Sunday, November 8, 2009

The Kindom of Bahrain

For photo album go to:

From the US Department of State Website:

Cities: Capital--Manama, pop. (2002 est.) 148,000. Other cities--Al Muharraq.

Terrain: Low desert plain (highest elevation point--122 m).

Climate: Hot and humid from May-September, with average highs ranging from 30o-40o C (86o-104o F). Maximum temperatures average 20o-30o C (68o-86o F) the remainder of the year.

The Kingdom of Bahrain
 I had the opportunity to spend about a day and a half in the Kingdom of Bahrain. It’s a beautiful island in the Persian Gulf and its capital is Manama. Not only did I get to drive around and see the tree of life, I was able to appreciate all that our oil dollars have contributed to the Bahraini lifestyle. While not as developed as Dubai, Bahrain has many new buildings that share the stunning architecture of its UAE neighbor. One of the most impressive buildings is the World Trade Center. Two towers comprise this structure. The towers are mirror images of each other and are connected by three struts, each of which has a wind turbine. Here in the oil-rich Middle East, the Bahrainis are forward thinking enough that they see the merits of wind energy. These three huge turbines generate about 12-15 % of the energy requirements of the towers. At the base of the two towers is the Moda Mall, a very high-end retail center that is lit by fiber optic chandeliers. The mall seems recent ly opened and it was not crowded. Another popular mall in Manama is City Center that has about 350 stores. It is very busy with Bahrainis in western dress. In fact, few traditional abayas and disdashas are seen in Manama. The City Center has a large food court with an array of international eateries. I found that when driving in Bahrain the traffic is orderly and well controlled, unlike Kuwait where driving seems like a free-for-all. At rush hour, armed militia men with machine guns and guerilla paint on their faces patrol each major intersection. Who needs traffic tickets? Bahrain has the reputation of being the Las Vegas of the Middle-East. The country, however, it is neither as glitzy nor vulgar as Sin City; it does, however, permit the sale of alcohol in the major hotels so it has a fairly active night life.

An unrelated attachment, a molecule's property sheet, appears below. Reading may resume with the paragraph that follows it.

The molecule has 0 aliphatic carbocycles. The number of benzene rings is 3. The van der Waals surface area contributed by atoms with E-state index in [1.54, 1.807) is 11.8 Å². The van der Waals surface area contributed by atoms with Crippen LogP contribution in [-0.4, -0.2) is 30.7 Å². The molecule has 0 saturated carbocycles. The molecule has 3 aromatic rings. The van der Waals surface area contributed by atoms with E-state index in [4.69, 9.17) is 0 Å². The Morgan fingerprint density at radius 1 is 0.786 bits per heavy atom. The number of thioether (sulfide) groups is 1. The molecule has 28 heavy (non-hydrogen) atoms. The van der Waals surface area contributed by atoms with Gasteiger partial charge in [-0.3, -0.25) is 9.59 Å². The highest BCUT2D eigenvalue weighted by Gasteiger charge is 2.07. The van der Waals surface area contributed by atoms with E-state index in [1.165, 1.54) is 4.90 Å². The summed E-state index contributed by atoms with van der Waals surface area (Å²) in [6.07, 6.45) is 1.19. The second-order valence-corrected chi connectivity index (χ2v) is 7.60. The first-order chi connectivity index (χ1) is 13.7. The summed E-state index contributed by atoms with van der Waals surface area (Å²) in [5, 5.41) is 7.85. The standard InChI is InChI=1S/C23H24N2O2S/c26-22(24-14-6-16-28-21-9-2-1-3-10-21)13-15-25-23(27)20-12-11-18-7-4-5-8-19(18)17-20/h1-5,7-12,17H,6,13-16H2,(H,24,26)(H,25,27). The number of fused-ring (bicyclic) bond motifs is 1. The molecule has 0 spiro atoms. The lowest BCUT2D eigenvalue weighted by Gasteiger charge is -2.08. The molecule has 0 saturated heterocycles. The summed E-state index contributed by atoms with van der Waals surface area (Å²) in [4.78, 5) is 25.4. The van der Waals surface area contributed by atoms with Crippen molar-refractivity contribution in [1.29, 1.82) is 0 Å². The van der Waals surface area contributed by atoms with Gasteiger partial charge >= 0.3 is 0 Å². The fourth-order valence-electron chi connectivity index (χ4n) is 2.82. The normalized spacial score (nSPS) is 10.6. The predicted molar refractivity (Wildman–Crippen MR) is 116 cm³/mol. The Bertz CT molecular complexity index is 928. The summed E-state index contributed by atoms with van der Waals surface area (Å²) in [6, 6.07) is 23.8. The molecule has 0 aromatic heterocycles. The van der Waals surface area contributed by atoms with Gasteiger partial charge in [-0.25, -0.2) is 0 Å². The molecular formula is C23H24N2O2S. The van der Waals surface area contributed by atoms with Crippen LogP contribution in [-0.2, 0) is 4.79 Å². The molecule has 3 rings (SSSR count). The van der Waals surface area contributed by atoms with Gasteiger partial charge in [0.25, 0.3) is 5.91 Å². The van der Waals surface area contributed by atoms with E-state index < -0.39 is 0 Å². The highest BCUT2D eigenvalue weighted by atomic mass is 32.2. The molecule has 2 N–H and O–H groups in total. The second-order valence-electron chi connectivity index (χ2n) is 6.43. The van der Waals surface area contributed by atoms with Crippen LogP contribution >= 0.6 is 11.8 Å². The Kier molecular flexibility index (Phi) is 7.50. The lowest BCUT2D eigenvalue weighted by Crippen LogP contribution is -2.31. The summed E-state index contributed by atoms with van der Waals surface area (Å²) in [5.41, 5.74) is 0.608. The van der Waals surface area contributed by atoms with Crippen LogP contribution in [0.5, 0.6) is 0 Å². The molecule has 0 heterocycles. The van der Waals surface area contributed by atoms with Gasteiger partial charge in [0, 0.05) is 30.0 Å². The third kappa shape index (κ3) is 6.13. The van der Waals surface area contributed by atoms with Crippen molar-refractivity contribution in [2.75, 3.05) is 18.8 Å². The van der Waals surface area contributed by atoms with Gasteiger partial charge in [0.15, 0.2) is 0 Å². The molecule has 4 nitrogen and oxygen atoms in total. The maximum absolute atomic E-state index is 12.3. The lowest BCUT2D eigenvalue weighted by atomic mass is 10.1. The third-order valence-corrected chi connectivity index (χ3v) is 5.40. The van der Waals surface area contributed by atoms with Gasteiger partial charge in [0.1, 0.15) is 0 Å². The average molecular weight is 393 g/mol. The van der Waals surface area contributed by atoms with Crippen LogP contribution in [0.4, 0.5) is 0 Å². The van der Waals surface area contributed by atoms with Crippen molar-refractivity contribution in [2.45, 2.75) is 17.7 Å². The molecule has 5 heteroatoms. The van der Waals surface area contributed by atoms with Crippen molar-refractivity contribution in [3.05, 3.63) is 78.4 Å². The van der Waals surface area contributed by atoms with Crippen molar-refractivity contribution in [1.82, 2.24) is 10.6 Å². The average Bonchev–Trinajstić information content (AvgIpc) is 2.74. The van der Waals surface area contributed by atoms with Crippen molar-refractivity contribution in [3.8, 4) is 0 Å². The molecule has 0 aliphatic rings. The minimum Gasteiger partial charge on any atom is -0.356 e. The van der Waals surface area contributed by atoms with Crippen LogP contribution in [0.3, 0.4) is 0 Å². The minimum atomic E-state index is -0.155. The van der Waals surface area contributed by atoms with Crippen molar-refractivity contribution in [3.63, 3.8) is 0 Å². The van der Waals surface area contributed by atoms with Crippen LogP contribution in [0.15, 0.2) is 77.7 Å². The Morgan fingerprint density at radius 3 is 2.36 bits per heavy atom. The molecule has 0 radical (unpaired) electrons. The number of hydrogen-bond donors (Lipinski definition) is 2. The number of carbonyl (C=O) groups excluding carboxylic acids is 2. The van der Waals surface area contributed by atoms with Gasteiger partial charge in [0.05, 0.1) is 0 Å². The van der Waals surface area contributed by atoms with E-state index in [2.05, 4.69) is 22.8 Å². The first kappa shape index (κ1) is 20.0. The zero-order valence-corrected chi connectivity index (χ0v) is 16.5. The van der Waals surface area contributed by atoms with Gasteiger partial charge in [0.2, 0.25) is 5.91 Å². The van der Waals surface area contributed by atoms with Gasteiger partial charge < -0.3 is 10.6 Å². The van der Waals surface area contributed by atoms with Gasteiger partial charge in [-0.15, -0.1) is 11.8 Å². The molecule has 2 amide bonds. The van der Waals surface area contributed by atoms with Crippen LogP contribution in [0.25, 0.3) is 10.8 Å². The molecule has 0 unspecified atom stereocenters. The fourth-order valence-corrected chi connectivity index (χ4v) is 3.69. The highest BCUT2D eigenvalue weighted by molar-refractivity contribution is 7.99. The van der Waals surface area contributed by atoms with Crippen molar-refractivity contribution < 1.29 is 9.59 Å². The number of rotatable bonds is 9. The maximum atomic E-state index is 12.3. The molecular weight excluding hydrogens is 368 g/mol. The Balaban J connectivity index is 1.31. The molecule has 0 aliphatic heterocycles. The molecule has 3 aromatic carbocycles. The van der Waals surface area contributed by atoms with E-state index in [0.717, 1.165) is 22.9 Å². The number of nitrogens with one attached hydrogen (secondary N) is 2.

There is much landscaping throughout Manama. There are green spaces and water features. All in all, I thought it quite attractive. If I had to choose a place to live in the desert, I might well select Bahrain.

For a description of my trip to the Tree of Life, see my earlier blog entry.

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